Plans by Emaar Properties to build a long-delayed US$600 million (Dh2.2 billion) waterfront resort in Indonesia are back on track with a proposal now submitted to Bali's tourism authority. The Gulf's largest property developer began talks with the Indonesian government in 2007 to develop the Mandalika project across a 7km stretch of seafront on Lombok Island as part of a joint venture with Pengembangan Pariwisata Bali (Persero), an Indonesian government-backed company.
But progress has been slowed by disagreements over the share of equity in the project, and by land acquisition problems. Representatives of Emaar and Persero met last month for discussions that were intended to resolve the outstanding issues. Emaar said yesterday that it had "submitted an expression of interest to the Bali Tourism Development Corporation (BTDC) in accordance with the tendering procedure recently launched by the government of Indonesia for the Mandalika development in Lombok".
The development, set to include residential villas, hotels, shopping facilities and golf courses, is seen as vital to boosting Lombok's appeal to international tourists and challenging Bali as a high-profile resort destination. Emaar pulled out of a $20bn development in Algeria last year because of the economic downturn, but would "continue to seek growth opportunities in sustainable global markets", the company said.
The collapse of property prices in Dubai, where Emaar is based, has led the firm to focus on projects elsewhere in the Middle East and Asia. Its Indian unit, Emaar MGF, has been given approval by the country's stock market regulator, the Securities and Exchange Board of India, for a $770m initial public offering (IPO). Emaar MGF had originally hoped to raise more than $1.6bn through a sale of shares in February last year, but abandoned the plan because of tumbling global stock markets.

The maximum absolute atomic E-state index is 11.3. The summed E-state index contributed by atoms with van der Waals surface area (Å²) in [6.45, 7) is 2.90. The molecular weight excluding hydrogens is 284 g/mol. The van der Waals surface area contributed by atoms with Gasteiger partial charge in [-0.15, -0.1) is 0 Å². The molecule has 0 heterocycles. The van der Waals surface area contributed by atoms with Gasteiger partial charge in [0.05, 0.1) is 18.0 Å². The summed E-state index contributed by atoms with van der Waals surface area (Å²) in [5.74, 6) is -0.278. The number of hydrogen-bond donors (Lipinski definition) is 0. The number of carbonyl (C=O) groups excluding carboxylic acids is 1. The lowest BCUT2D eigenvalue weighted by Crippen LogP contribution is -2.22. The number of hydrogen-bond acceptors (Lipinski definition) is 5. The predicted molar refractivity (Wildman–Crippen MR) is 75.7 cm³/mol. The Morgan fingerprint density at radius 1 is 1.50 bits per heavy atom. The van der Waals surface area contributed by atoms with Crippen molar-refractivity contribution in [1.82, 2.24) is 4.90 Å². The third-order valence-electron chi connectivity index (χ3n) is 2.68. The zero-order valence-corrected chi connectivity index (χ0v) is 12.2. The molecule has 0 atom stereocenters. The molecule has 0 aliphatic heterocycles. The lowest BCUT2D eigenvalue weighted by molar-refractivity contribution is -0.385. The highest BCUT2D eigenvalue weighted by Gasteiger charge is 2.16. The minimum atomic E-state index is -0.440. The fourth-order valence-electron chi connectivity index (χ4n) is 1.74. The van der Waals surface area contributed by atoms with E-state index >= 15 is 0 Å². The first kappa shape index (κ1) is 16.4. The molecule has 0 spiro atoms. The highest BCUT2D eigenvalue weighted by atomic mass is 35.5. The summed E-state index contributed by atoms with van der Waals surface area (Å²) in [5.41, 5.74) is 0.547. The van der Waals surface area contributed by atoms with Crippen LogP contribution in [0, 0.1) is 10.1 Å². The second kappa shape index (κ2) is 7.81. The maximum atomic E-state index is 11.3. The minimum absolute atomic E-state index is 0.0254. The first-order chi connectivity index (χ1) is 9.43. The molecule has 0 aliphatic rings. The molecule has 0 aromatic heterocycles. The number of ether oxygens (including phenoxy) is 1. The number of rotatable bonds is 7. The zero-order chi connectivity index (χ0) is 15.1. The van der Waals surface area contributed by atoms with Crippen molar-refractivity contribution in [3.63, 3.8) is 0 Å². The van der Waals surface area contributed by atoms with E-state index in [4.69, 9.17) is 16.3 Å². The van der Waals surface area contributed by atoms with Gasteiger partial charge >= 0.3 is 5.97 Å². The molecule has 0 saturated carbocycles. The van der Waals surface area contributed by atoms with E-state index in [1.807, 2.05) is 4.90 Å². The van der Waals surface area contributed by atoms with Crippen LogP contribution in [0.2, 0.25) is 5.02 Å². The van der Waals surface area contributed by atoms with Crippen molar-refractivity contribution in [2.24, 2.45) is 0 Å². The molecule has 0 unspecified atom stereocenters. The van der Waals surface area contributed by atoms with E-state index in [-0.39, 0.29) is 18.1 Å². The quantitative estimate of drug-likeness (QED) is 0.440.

The revived IPO, which Emaar MGF has one year to complete, has been spurred by increased appetite among investors. The additional capital will help complete 29 projects that Emaar MGF has under development in India, where its land reserves total about 4,600 hectares. Emaar is now counting on its overseas ventures to boost revenues. The completion of the Marassi beach clubhouse, a component of its Marassi development in Egypt, helped to swing the company back into profit in the third quarter of last year, after three quarterly losses.
Revenues from the firm's other foreign investments will also start to come through this year, with delivery of projects in India, Egypt and Saudi Arabia, said Majed Azzam, a property analyst at Al Futtaim HC Securities. "We're also going to see stronger results from international ventures, as they will deliver them more aggressively," he said. @Email:firstname.lastname@example.org